Tokamaks are the name for the doughnut-shaped facilities where nuclear fusion takes place, and one of the main problems to get over for next-generation fusion reactors is the possibility of the impact of the Alfven eigenmodes that ripple through them. When heated to temperatures close to 100 million degrees Celsius, deuterium and tritium react and produce alpha particles as a result.


These high-energy helium ions are what heats the plasma and sustain the fusion reactions. Because these alpha particles are much hotter than the fuel and are bursting with energy, they have the ability to drive those Alfven eigenmodes out of the reaction chamber before they have a chance to heat the plasma. If scientists can better understand these waves and their role in helping alpha particles escape, they’ll be one step closer to achieving a more stable fusion reactor.

We already know that if just one or two waves are excited within the reaction chamber the alpha particles’ ability to heat fuel becomes limited. However, the idea is that if lots of these waves are excited together they can expel many alpha particles, putting the reactor chamber walls at risk as well as the efficient heating of the fuel. These ideas have been confirmed recently at the DIII-D National Fusion Facility in San Diego. In these experiments, losses of up to 40 percent have been observed as Alfven waves become excited in the reactor.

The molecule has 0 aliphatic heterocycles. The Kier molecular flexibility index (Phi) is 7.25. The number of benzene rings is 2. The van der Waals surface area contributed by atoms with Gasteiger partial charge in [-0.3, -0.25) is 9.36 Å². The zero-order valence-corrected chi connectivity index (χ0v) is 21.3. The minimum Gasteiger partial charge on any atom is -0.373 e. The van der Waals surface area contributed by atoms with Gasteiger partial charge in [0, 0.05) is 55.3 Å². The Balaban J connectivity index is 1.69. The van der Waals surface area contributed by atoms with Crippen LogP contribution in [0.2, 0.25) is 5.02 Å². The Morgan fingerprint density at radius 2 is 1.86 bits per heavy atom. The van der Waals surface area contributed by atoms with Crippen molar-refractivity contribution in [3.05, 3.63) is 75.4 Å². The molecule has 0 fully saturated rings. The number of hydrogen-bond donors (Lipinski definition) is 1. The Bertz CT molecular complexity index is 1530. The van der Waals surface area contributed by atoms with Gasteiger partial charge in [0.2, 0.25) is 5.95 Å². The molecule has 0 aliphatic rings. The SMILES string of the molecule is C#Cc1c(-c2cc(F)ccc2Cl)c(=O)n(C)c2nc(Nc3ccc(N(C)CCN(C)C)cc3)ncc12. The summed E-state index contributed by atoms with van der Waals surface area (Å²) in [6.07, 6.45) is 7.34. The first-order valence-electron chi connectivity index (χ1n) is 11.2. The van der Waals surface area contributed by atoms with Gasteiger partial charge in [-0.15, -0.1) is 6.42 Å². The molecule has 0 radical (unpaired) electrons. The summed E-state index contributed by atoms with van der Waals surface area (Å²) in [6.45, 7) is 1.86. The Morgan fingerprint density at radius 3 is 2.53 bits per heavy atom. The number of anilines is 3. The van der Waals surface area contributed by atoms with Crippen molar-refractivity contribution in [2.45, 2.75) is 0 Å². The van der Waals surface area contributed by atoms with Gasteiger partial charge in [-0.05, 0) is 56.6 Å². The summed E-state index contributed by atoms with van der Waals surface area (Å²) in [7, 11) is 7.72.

Following this research, others at the DOE’s Princeton Plasma Physics Laboratory (PPPL) conducted their own research. As part of their study, they created a model of the impact of the Alfven waves on high-energy deuterium beams. The model predicted accurately that as much as 40 percent of the energetic particles would be lost.

“Our team confirmed that we can quantitatively predict the conditions where fusion alpha particles can be lost from the plasma based on the results obtained from the modeling of the DII-D experiments,” stated Gerrit Kramer, lead author of the paper and a PPPL research physicist.  It’s a huge leap forward in regards to understanding these excited waves and how they “work together to expel energetic particles from the plasma”, said Raffi Nazikian, head of the ITER and Tokamaks Department at PPPL. The model also suggested that some plasma conditions could reduce the amount of Alfven waves and as a result lower a number of energetic-particles lost.


Further experiments focused on reducing energetic particle losses will be carried out in a new research campaign on DIII-D. “New upgrades to the DII-D facility will allow for the exploration of improved plasma conditions”, explained Nazikian. “New experiments are proposed to access conditions predicted by the theory to reduce energetic particle losses, with important implications for the optimal design of future reactors.”

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